Financial literacy needs a lot of ingredients to work. What we do, financial education, is just one of those. Parenting, peer pressure and culture all play a role, media and advertising, a potent one.
We work hard to counter ill-informed attitudes and beliefs towards money, spending and debt. At the beginning of every workshop, pupils complete a form asking basic financial questions to gauge their ability. The results are mixed, they know the slogans and terminologies but many misinterpret their meanings – APR and AER being the most prevalent.
That is why we have campaigned for restrictions on payday lender adverts before the 9PM watershed and supported Paul Bloomfield MP’s High Cost Credit Bill.
Recently the Advertising Standards Authority ruled that a high profile payday ad “misled” viewers – implying that an interest rate over over 5000% was “irrelevant” when taking out a loan. Earlier in the year the government decided against a curb of advertising rules on the industry.
Payday ads already make a disturbing impression on young people in terms of brand awareness and desensitising debt, now we learn that that impression is also misleading.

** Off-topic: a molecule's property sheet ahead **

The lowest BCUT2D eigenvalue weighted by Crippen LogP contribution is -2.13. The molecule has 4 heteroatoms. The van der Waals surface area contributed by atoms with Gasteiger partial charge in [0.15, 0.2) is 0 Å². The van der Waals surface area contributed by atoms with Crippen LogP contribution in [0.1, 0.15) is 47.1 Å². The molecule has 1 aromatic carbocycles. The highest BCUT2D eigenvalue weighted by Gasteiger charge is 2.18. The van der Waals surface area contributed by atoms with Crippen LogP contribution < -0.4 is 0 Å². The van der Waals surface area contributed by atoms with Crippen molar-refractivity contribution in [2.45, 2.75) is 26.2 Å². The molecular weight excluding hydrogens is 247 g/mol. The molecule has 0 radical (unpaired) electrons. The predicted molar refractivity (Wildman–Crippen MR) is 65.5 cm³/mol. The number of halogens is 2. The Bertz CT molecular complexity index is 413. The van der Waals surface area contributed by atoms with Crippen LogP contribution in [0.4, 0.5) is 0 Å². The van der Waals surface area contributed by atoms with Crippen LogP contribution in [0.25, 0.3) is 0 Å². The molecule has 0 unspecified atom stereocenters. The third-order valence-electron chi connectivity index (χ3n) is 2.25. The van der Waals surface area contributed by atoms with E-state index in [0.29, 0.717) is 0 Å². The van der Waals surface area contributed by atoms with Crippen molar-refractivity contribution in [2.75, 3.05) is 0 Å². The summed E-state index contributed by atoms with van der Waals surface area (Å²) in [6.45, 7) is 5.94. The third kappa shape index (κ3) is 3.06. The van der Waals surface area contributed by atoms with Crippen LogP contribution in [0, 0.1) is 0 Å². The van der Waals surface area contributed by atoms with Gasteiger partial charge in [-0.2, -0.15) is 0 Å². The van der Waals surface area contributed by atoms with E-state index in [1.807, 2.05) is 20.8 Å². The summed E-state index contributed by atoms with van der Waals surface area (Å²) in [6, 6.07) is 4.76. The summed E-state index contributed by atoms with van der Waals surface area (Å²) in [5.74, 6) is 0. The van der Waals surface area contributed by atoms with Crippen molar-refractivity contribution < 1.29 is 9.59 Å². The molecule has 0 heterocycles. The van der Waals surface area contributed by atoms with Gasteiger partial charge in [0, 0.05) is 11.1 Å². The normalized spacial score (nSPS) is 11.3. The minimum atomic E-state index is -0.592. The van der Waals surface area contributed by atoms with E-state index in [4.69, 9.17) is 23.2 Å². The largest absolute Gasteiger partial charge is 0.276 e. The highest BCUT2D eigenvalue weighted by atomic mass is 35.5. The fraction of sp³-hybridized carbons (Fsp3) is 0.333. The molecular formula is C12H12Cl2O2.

It makes our job of arming youths with money skills even harder when 13-year-olds are listing payday as a source of income along with wages and investments.
Us adults are bamboozled by misleading offers and are used to being lied to, the government needs to look again at how financial services pitch and place their products and protect our young people from marketing which allows dangerous financial habits to form.
Parenting and peer pressure all play a part in developing our attitudes towards money, but continuing practices like these risks rendering the inclusion of financial education into the National Curriculum this September quite irrelevant.